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I NCAA Basketball : . . ' ; . . ; , ' ; . ' : ' - ,: . ,; , . . . : NFL Playoffs i
UNC 101 Boston College 68 Duke 86 N.C. State 81 Washington 21 New York 17
UVa 95 St. John's 64 Maryland 67 Georgia Tech 61 Minnesota 7 Los Angeles 14
Auburn 75 Chowan 112 . Mississippi State 75 W Dallas 37 Miami 34
Kentucky 67 Cape Fear 72 Tennessee 74 Clemson 76 Green Bay 26 San Diego 13
Fair, today. High around 40.
Low tonight in the teens.
Anyone interested in working
as a copy editor for the DTH'
should come to the Union
auditorium today at 5 p.m. or
contact Laura Seifert or Lin
Rollins at the 'DTH' office.
Copyright The Daily Tar Heel 1983
Serving the students and the University community since 1893
Volume Issue 1$ 7 "
By S.L. PRICE
CHARLOTTESVILLE They call the'place Ralph's
House. But with Master Sampson's inside power cut off,
head homewrecker Sam Perkins dismantled the Virginia
Cavaliers' 34-game home winning streak Saturday with
the best basketball performance of his college career.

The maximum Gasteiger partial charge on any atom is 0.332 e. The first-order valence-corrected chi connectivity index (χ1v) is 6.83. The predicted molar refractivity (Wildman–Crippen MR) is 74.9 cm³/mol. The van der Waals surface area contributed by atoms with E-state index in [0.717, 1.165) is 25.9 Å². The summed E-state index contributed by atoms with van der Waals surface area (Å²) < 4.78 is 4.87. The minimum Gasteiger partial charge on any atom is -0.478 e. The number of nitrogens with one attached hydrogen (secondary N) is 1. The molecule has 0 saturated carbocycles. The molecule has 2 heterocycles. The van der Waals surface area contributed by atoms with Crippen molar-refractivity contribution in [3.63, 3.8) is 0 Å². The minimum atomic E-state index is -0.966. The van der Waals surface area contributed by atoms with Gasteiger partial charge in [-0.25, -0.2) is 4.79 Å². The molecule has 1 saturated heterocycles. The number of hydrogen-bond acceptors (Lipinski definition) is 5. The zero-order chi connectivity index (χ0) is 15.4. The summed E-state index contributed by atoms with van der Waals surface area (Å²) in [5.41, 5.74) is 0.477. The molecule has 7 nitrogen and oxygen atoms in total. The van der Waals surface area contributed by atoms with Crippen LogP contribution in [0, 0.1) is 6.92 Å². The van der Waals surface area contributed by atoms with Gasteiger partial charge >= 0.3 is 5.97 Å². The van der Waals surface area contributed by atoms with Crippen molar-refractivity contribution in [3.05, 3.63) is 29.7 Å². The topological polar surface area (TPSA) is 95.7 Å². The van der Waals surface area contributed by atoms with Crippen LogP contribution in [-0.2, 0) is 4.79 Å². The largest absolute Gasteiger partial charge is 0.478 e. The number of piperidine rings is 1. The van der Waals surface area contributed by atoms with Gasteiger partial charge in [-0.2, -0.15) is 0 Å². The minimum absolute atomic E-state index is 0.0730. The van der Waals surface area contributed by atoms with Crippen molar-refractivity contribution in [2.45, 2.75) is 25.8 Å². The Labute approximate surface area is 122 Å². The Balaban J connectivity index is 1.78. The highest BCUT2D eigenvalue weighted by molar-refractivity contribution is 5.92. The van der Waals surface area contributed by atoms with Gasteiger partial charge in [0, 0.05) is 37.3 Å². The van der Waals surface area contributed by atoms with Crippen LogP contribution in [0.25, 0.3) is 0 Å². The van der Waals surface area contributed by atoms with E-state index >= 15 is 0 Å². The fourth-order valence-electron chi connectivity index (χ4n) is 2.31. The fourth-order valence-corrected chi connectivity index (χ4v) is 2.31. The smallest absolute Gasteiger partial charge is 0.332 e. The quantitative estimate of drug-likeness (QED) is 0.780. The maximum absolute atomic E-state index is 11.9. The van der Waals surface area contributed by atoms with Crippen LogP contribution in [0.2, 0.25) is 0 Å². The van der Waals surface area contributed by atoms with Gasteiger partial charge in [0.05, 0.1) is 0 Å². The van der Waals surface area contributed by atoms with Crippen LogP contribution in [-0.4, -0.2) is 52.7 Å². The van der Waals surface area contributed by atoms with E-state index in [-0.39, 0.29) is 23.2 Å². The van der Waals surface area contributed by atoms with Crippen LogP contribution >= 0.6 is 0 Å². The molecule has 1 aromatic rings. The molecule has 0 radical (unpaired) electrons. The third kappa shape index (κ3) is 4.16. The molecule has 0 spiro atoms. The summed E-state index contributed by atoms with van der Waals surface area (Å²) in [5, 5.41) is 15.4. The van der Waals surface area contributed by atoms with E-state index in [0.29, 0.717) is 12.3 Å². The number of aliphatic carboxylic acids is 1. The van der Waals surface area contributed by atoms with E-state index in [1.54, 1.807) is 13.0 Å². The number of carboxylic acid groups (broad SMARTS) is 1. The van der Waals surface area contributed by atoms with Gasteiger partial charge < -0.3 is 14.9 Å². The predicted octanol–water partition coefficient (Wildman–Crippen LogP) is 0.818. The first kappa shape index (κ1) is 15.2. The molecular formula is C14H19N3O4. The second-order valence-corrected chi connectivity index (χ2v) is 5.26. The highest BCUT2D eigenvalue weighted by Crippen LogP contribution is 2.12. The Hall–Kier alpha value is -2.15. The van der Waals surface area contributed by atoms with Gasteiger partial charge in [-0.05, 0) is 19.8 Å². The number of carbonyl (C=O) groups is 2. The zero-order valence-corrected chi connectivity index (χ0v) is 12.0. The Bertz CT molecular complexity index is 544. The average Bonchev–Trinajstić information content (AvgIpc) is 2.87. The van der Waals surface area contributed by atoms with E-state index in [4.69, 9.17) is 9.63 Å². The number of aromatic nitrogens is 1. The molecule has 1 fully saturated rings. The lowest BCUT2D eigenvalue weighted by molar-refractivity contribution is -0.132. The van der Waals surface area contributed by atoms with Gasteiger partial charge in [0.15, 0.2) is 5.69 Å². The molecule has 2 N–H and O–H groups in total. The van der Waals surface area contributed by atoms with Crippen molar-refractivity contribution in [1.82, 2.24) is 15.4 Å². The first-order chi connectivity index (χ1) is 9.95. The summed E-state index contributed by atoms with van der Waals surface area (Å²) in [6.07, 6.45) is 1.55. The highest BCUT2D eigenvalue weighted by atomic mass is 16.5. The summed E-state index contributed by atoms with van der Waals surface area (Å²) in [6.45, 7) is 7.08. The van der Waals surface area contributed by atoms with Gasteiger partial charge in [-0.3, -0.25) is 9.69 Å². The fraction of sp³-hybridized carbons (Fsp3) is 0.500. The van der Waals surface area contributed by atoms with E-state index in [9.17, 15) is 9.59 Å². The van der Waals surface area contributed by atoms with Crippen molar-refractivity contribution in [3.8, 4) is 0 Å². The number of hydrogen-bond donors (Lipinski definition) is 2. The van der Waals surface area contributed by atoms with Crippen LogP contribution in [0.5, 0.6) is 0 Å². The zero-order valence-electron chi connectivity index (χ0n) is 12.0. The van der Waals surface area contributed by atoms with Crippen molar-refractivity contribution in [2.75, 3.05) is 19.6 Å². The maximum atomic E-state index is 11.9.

And the 36-point, 10-rebound effort did more than
just spark North Carolina to its biggest win this season.
The 101-95 thrashing of UVa signaled Perkins' emer
gence as the team floor leader, a role that he had pre
viously left to former teammates James Worthy and
At the outset of the season, UNC coach Dean Smith
referred to Perkins as a leader by example, someone who
"plays with intensity and emotion, but it's not outwardly
It was a different story at Virginia.
From the opening tip-off Perkins not only played
aggressively, firing for three-pointers from the top of the
key or spinning in a cavalcade of left-handed hooks, but
he also roamed about shouting instructions to team
mates Brad Daugherty and Matt Doherty and tried to